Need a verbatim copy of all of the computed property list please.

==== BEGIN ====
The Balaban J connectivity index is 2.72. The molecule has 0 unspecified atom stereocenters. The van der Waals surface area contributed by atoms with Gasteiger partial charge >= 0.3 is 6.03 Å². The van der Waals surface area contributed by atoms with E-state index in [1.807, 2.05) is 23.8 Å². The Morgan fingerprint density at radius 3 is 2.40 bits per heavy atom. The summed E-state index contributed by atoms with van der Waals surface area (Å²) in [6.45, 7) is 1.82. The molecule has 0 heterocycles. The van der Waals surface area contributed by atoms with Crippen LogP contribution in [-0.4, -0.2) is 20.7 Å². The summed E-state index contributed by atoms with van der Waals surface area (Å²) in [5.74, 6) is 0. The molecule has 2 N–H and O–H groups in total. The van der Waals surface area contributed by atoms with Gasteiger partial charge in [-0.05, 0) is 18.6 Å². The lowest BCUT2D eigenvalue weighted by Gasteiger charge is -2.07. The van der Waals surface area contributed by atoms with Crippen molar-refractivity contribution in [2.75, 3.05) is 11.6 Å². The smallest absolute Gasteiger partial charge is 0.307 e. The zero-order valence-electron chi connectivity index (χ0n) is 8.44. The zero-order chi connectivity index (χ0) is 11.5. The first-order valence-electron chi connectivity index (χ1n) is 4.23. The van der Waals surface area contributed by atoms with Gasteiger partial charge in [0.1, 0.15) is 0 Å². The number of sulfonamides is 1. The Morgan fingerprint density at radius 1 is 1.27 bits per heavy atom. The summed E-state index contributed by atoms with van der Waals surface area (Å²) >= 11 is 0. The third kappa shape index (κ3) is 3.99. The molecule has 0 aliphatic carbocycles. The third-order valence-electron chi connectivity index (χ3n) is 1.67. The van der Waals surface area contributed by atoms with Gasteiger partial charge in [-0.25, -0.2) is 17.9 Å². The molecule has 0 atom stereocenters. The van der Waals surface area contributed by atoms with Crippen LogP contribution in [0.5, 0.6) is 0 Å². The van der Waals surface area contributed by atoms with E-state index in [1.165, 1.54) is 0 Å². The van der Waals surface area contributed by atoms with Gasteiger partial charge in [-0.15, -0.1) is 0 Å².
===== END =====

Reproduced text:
The Balaban J connectivity index is 2.72. The molecule has 0 unspecified atom stereocenters. The van der Waals surface area contributed by atoms with Gasteiger partial charge >= 0.3 is 6.03 Å². The van der Waals surface area contributed by atoms with E-state index in [1.807, 2.05) is 23.8 Å². The Morgan fingerprint density at radius 3 is 2.40 bits per heavy atom. The summed E-state index contributed by atoms with van der Waals surface area (Å²) in [6.45, 7) is 1.82. The molecule has 0 heterocycles. The van der Waals surface area contributed by atoms with Crippen LogP contribution in [-0.4, -0.2) is 20.7 Å². The summed E-state index contributed by atoms with van der Waals surface area (Å²) in [5.74, 6) is 0. The molecule has 2 N–H and O–H groups in total. The van der Waals surface area contributed by atoms with Gasteiger partial charge in [-0.05, 0) is 18.6 Å². The lowest BCUT2D eigenvalue weighted by Gasteiger charge is -2.07. The van der Waals surface area contributed by atoms with Crippen molar-refractivity contribution in [2.75, 3.05) is 11.6 Å². The smallest absolute Gasteiger partial charge is 0.307 e. The zero-order valence-electron chi connectivity index (χ0n) is 8.44. The zero-order chi connectivity index (χ0) is 11.5. The first-order valence-electron chi connectivity index (χ1n) is 4.23. The van der Waals surface area contributed by atoms with Gasteiger partial charge in [0.1, 0.15) is 0 Å². The number of sulfonamides is 1. The Morgan fingerprint density at radius 1 is 1.27 bits per heavy atom. The summed E-state index contributed by atoms with van der Waals surface area (Å²) >= 11 is 0. The third kappa shape index (κ3) is 3.99. The molecule has 0 aliphatic carbocycles. The third-order valence-electron chi connectivity index (χ3n) is 1.67. The van der Waals surface area contributed by atoms with Gasteiger partial charge in [-0.25, -0.2) is 17.9 Å². The molecule has 0 atom stereocenters. The van der Waals surface area contributed by atoms with Crippen LogP contribution in [0.5, 0.6) is 0 Å². The van der Waals surface area contributed by atoms with E-state index in [1.165, 1.54) is 0 Å². The van der Waals surface area contributed by atoms with Gasteiger partial charge in [-0.15, -0.1) is 0 Å².